Wednesday, December 02, 2009

Hot and Cold Running Candidates



  • I'm a lawmaker and I know the right answer.
  • I have a position paper on that.
  • I'll study that and get back with you.
  • I'm the businessman and can create jobs.
Thinking about Dorothy Tennov, who coined limerence, I revel in the clear distinctions among the Dem contenders for Ted Kennedy's Senate spot. Anyone who has been at all alert can surely peg a candidate for the above comments. (For the others, from the top, Mike Capuano, Alan Khazei, Martha Coakley, Steve Pagliuca.)

Until Pagliuca's brief flashes at last evening's debate, he's been pretty accommodating. Coakley's typical smug prissiness finally was too much for him yesterday. His testy retorts to her even then seems incongruous coming out of his Winnie the Pooh face with round black eyes.

For Capuano and Coakley, the personality differences are stark. They do lead to comparisons with love and limerence. Tennov analyzed the differences between those who are limerent, who fall deeply and passionately in love, with the other half of the world, people who can grow slowly in loving someone else. The latter group looks at limerence as some sort of madness and say how terrifying it must be to lack self-control like that. In contrast, limerents say they pity those who never know the depth and range of love in all its power.

This pair exhibits the political version of that. Coakley seems devoid of passion and Capuano bubbles over with it. Critics of her use C words — cool, cautious, calculating, cold, controlled. Her fans seem to see a rational efficiency and even wisdom. Capuano's detractors claim he is too emotional and see him as abrasive. His supporters are wont to compare him to Ted Kennedy in intensity and purpose.

At its extreme, we can look to the hatchet job the Boston Globe performed on Capuano. His profile in the series on the candidates led with "And then there was the time he threatened to kill a dog." Then in the set-him-up-to-knock-him-down routine, the paper's endorsement of Khazei included, "Capuano could well broaden his approach in the Senate, but his decision to base his current campaign on populist anger suggests that he doesn’t really want to change."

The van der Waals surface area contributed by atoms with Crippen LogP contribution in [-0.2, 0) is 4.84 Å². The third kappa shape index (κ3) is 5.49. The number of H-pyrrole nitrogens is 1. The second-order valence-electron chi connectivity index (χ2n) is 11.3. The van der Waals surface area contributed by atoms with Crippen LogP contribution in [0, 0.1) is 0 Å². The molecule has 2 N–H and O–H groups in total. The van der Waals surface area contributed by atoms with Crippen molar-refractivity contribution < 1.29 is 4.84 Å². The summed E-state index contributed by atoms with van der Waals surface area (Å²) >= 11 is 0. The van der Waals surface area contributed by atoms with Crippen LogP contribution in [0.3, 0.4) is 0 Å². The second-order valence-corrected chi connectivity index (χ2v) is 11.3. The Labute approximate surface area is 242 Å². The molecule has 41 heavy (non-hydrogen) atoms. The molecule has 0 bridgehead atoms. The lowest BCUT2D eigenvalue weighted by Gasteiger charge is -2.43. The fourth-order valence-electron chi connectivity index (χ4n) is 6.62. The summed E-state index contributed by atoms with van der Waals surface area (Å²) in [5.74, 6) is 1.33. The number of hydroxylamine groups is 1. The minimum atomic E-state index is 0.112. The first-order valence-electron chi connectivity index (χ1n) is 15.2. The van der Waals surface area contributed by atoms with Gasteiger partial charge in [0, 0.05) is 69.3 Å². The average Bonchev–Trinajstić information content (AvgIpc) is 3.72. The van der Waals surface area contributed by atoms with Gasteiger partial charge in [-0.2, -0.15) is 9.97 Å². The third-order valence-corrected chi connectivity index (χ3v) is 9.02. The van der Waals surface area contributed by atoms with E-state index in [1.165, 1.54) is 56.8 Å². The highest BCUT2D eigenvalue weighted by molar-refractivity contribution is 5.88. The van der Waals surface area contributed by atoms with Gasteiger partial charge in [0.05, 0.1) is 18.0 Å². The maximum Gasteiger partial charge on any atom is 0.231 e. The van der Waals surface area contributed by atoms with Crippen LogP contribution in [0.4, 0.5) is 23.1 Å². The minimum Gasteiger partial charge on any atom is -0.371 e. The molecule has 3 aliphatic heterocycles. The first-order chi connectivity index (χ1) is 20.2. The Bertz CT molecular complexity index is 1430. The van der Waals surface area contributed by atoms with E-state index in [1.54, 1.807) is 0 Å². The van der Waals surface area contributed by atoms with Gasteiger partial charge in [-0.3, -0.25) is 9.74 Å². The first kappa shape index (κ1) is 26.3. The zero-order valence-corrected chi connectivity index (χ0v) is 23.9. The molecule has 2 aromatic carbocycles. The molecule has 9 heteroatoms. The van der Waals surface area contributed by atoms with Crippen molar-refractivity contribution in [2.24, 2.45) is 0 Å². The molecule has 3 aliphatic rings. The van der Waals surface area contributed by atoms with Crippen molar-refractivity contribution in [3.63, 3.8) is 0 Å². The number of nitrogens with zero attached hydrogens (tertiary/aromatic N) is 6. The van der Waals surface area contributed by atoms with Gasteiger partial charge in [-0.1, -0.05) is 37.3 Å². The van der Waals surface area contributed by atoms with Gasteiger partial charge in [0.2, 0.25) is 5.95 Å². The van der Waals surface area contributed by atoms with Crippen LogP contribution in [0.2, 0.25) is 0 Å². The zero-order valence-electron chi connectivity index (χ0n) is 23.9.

How very, very British to denigrate passion and twist it into sociopathic behavior. Tsk, tsk. Get me my smelling salts, Mable.

Yet if polls are believable, styles have held influence throughout this short sprint to the Senate. We have a candid, expressive and sometimes prickly Capuano, a distant and often opaque Coakley, a policy wonk who keeps people at distance by letting position papers "speak" for him in Khazei, and the amiable and overly agreeable Pagliuca, who is hard to picture as the captain of the Good Ship Future.

So far, voters report to pollsters they are more comfortable with Coakley's calmness. That is odd in two ways:
  1. We already have a cautious and quietly sincere Senator in John Kerry.
  2. The leader she would replace was vastly more like Capuano than like her. Ted Kennedy was passionate about his goals and politics.
She notes occasionally that she is the woman in the race, which plays well with gonad voters. The closest she gets to passion is her resolute support for reproductive rights. There she made it plain that she would sacrifice even health-care reform if it got in the way.

Yet in the main, she has been pretty wishy-washy liberal in her issues statements, debates, and actions as prosecutor and AG. Again, this is OK by our commonwealth's standards and pretty similar to Kerry.

It may well be that our voters want two John Kerrys. Another state could be the source of real leadership and ardent advocacy for those who need help most. There's no law saying Massachusetts has to have the progressive leader in the Senate.

As someone who endorsed Capuano, I think ceding that role would be a great mistake and a shame.

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